Despite a mixed performance in 2013, the Southern California office market improved slightly overall as the year finished with small increases in occupancy and rents.
The ever-popular Westside continued to lead the way as active leasing helped landlords fill empty space in their buildings and ratchet up rents. Orange County also held on to its upward trajectory.
"Things are getting better, little by little," said Petra Durnin, director of research in the West for real estate brokerage Cushman & Wakefield.
Firms in creative businesses such as entertainment and technology helped drive average rents up 11 cents to almost $4 per square foot per month in Santa Monica in the fourth quarter, the brokerage said. That's almost double the price of rent in the Warner Center office enclave in the San Fernando Valley, where a surge of insurance company leasing brought vacancy down to 16%.
Overall improvements in the region were less dramatic.
Office vacancy in Los Angeles, Orange, Riverside and San Bernardino counties was 17.3% at the end of the fourth quarter, improved only slightly from 17.9% a year earlier. Landlords asked for average monthly rents of $2.33 per square foot, an increase of 3 cents from the same period in 2012.
Southern California is lagging behind the rest of the country in economic improvement, said Arthur Jones, senior managing economist at CBRE Econometric Advisors.
"Historically, it takes Southern California longer to recover" from a national economic downturn, said Jones, who is based in Boston. "The cost of doing business is high; the cost of living is high. It puts you at a disadvantage as firms look to attract talent."
Nevertheless, he said, employment is finally improving somewhat in Los Angeles and Orange counties. "The outlook is much better than it was two years ago. By the end of 2014 it will get really prosperous."
One office category expected to see more growth in the months ahead is medical, said Martin Pupil, president of the western region for real estate brokerage Colliers International. The Affordable Care Act will probably lead numerous doctors to consolidate in larger, more central facilities than they have now, he said.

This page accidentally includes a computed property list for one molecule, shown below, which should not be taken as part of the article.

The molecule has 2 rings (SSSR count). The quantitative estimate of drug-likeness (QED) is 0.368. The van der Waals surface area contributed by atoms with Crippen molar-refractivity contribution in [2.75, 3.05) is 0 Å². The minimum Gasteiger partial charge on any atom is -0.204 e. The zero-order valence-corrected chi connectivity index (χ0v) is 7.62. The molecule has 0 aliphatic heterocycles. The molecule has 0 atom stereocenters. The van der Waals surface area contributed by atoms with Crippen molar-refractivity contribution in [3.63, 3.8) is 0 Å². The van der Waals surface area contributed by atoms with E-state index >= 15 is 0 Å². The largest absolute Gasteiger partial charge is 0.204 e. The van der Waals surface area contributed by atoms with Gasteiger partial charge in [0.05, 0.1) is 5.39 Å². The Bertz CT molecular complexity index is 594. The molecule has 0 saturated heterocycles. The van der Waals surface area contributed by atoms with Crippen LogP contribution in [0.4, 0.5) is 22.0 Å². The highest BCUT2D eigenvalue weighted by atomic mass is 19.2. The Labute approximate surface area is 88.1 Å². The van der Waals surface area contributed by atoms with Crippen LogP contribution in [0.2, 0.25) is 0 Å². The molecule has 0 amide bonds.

"A lot of medical offices are in the suburbs because doctors were building their own space," Pupil said. "Now everything is going to go larger because healthcare will be dominated by large providers, the way insurance is working. Doctors are going to be gobbled up by health systems."
Downtown Los Angeles, the second-largest office market in the region after the Westside, remains weak even as the neighborhood gets more attractions such as shops and restaurants. Vacancy in the central business district was more than 21% in the fourth quarter, up slightly from a year earlier.
Downtown landlords have had setbacks in recent years as longtime tenants shrink their offices. Some reductions in office space reflect staff cutbacks; others reflect management decisions to house more employees in less room as part of a nationwide movement toward more open layouts of offices.
The trend of companies shrinking their offices upon lease renewal may be coming to an end, though, said landlord Bert Dezzutti of Brookfield Office Properties. White-collar businesses such as law and accounting firms are "getting healthy," he said, and some have recently taken more space instead of less at renewal time.
With its new amenities, including housing and substantial transportation options, downtown is attracting tenants from outside the area, he said. The office market that has been weak for decades is poised for a comeback.
"We've had a deeper hole to dig out of than any other metro area in the U.S.," Dezzutti said at a recent meeting of the Central City Assn. "Recovery will be dramatic too."
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